If leaders want engagement, they need to invest more in clarifying what they and their people are trying to achieve. Caroline Allen offers some food for thought (should you be in need of more after the Christmas holiday….) on why creating a vision and being clear on who the vision is for is so pivotal to effective leadership and team working.
Visions. Let’s see. Who do we know who has had one? Thomas Aquinas. Bottom in ‘A Midsummer Night’s Dream’. The entire army of Constantine, the Emperor of Rome had one. Joan of Arc had several. But, at work, most of us need to take rather more active steps to create one.
The word Vision is derived from the Latin verb ‘videre’ meaning ‘to see’. This provides a heavy clue to the true purpose of a vision. As individuals, we achieve little without a picture of what we are aiming for – whether in our mind’s eye or on the wall. Whether we want to reach the next small step or manifest our grand plan, we have a picture of what our chosen end game will look like. If we cannot ‘see’ what we are aiming for, we are destined to take random actions in the hope that something will change for the better.
A team vision is the shared, compelling picture of the difference the team wants to make, what it wants to become and how things will be when the team is fulfilling its purpose. Excited by the vision itself, the energy that team members consequently generate becomes infectious. Teams with a clear vision readily attract others who want to be part of that future. So a team vision can be considered compelling when members feel both excited by what will be and, most critically, feel impatient to get there.
But as the leader of a team, ask yourself this question: ‘Am I here to lead a team to help me manifest my vision (what I call a ‘dependent leadership vision’) or am I leading a team – of which I am a member – to achieve its vision (what I call an ‘interdependent leadership vision’)?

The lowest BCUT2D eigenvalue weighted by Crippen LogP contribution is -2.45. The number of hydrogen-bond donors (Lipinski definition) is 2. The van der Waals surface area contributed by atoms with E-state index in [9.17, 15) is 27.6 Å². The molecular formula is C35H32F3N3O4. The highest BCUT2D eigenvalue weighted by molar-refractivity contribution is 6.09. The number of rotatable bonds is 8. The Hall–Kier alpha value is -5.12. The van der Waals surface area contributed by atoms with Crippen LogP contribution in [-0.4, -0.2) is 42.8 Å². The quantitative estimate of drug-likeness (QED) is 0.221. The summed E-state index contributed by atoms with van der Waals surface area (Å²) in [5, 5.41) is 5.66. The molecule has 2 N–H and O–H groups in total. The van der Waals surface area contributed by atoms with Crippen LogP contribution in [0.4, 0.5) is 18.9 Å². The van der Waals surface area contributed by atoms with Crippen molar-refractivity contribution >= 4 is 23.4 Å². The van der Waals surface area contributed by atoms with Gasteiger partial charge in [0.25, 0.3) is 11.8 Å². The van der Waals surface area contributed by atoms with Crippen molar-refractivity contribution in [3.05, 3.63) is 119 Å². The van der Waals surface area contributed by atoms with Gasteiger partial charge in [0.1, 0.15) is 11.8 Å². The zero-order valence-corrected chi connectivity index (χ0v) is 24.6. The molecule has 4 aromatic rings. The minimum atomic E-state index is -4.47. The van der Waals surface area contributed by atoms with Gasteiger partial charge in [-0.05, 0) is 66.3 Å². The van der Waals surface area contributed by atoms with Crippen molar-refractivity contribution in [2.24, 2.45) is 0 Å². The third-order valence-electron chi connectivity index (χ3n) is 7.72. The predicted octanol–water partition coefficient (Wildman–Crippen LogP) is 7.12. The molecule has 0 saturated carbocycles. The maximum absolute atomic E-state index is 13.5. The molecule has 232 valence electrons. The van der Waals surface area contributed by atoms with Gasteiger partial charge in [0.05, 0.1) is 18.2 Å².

There is no right answer but your position sets you up for a particular leadership path. In the case of a dependent leadership vision, you are relying on the group to get you where you want to be. The team/ leader relationship is generally transactional and often short-lived. You will need to invest a lot ‘up front’ persuading and encouraging because you need, in effect, to ‘sell’ your vision. In order to decide what is in it for them, individuals will require the detailed terms and conditions under which they are ‘signing up’ to deliver what you want. The working model will most likely become ‘hub and spoke’ with you very firmly in the centre. Once the vision is reached, (or if the journey becomes too difficult), team members will quickly switch allegiances in search of a new vision and a new leader. You will therefore need to keep selling and persuading and often to new people due to high team turnover.
In contrast, an interdependent leadership vision means that the working model will be more like a ‘spider’s web’ with your leadership role being situated anywhere in that web. What you need to do and be on the way to reaching the vision may change because the nature of your leadership is determined by the requirements of the team rather than the team being a requirement of your leadership.
If your intent is to bring about some kind of transformation and change, you will need an interdependent leadership vision. One volunteer may well be worth a hundred pressed men but one co-created vision is worth a thousand top-down directives.
However, even when transformation is the goal, leaders are still prone to believing that they are derelict in their leadership duty if they do not squirrel themselves away (normally with a handful of business consultants) to emerge a zillion slides later like a butterfly with a perfectly-formed vision of everyone else’s future. But this can only ever be the leader’s vision. Not only does the team now need to get its head around this picture but they need to decide if it’s something worth them signing p to emotionally. If they had been invited to join the party earlier to help create the vision, their heads and hearts would already be signed up.
Finally, a plea to all leaders on behalf of every team member who, in 2015, will take part in an activity to create a vision. Please draw it, feel it, visualise it, sing it, mime it, smell it, hear it, even tap dance it but please, please do not write it on a flip chart and word-smith it. The only thing compelling about a word-smithing exercise is the desire to get to the bar to end it. Happy New Year.